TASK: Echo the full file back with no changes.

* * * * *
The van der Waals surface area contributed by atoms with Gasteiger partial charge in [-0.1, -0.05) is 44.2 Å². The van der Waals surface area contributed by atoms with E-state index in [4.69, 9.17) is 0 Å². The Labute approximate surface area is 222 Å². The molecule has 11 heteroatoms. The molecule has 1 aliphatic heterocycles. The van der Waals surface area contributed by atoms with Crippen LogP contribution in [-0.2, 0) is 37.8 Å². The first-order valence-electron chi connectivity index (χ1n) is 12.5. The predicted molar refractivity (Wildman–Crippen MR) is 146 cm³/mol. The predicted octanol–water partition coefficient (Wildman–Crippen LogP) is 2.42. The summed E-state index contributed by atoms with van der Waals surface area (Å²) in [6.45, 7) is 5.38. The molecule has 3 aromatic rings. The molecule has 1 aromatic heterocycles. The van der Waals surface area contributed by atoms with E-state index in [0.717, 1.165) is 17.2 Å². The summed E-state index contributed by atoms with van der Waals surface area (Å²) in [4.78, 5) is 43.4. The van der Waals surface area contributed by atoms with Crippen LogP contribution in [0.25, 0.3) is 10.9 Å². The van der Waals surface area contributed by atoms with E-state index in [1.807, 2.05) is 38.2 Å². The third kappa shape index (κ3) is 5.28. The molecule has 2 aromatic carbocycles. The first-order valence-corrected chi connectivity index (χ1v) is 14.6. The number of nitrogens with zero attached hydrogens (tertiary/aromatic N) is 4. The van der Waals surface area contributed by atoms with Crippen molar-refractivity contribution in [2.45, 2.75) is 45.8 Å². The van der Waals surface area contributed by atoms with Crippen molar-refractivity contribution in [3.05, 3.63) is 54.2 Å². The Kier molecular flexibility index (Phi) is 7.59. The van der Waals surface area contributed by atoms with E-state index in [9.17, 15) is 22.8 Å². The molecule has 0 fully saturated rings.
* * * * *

The van der Waals surface area contributed by atoms with Gasteiger partial charge in [-0.1, -0.05) is 44.2 Å². The van der Waals surface area contributed by atoms with E-state index in [4.69, 9.17) is 0 Å². The Labute approximate surface area is 222 Å². The molecule has 11 heteroatoms. The molecule has 1 aliphatic heterocycles. The van der Waals surface area contributed by atoms with Crippen LogP contribution in [-0.2, 0) is 37.8 Å². The first-order valence-electron chi connectivity index (χ1n) is 12.5. The predicted molar refractivity (Wildman–Crippen MR) is 146 cm³/mol. The predicted octanol–water partition coefficient (Wildman–Crippen LogP) is 2.42. The summed E-state index contributed by atoms with van der Waals surface area (Å²) in [6.45, 7) is 5.38. The molecule has 3 aromatic rings. The molecule has 1 aromatic heterocycles. The van der Waals surface area contributed by atoms with E-state index in [0.717, 1.165) is 17.2 Å². The summed E-state index contributed by atoms with van der Waals surface area (Å²) in [4.78, 5) is 43.4. The van der Waals surface area contributed by atoms with Crippen LogP contribution in [0.25, 0.3) is 10.9 Å². The van der Waals surface area contributed by atoms with E-state index in [1.807, 2.05) is 38.2 Å². The third kappa shape index (κ3) is 5.28. The molecule has 2 aromatic carbocycles. The first-order valence-corrected chi connectivity index (χ1v) is 14.6. The number of nitrogens with zero attached hydrogens (tertiary/aromatic N) is 4. The van der Waals surface area contributed by atoms with Crippen molar-refractivity contribution in [2.45, 2.75) is 45.8 Å². The van der Waals surface area contributed by atoms with Crippen molar-refractivity contribution in [3.05, 3.63) is 54.2 Å². The Kier molecular flexibility index (Phi) is 7.59. The van der Waals surface area contributed by atoms with E-state index in [9.17, 15) is 22.8 Å². The molecule has 0 fully saturated rings.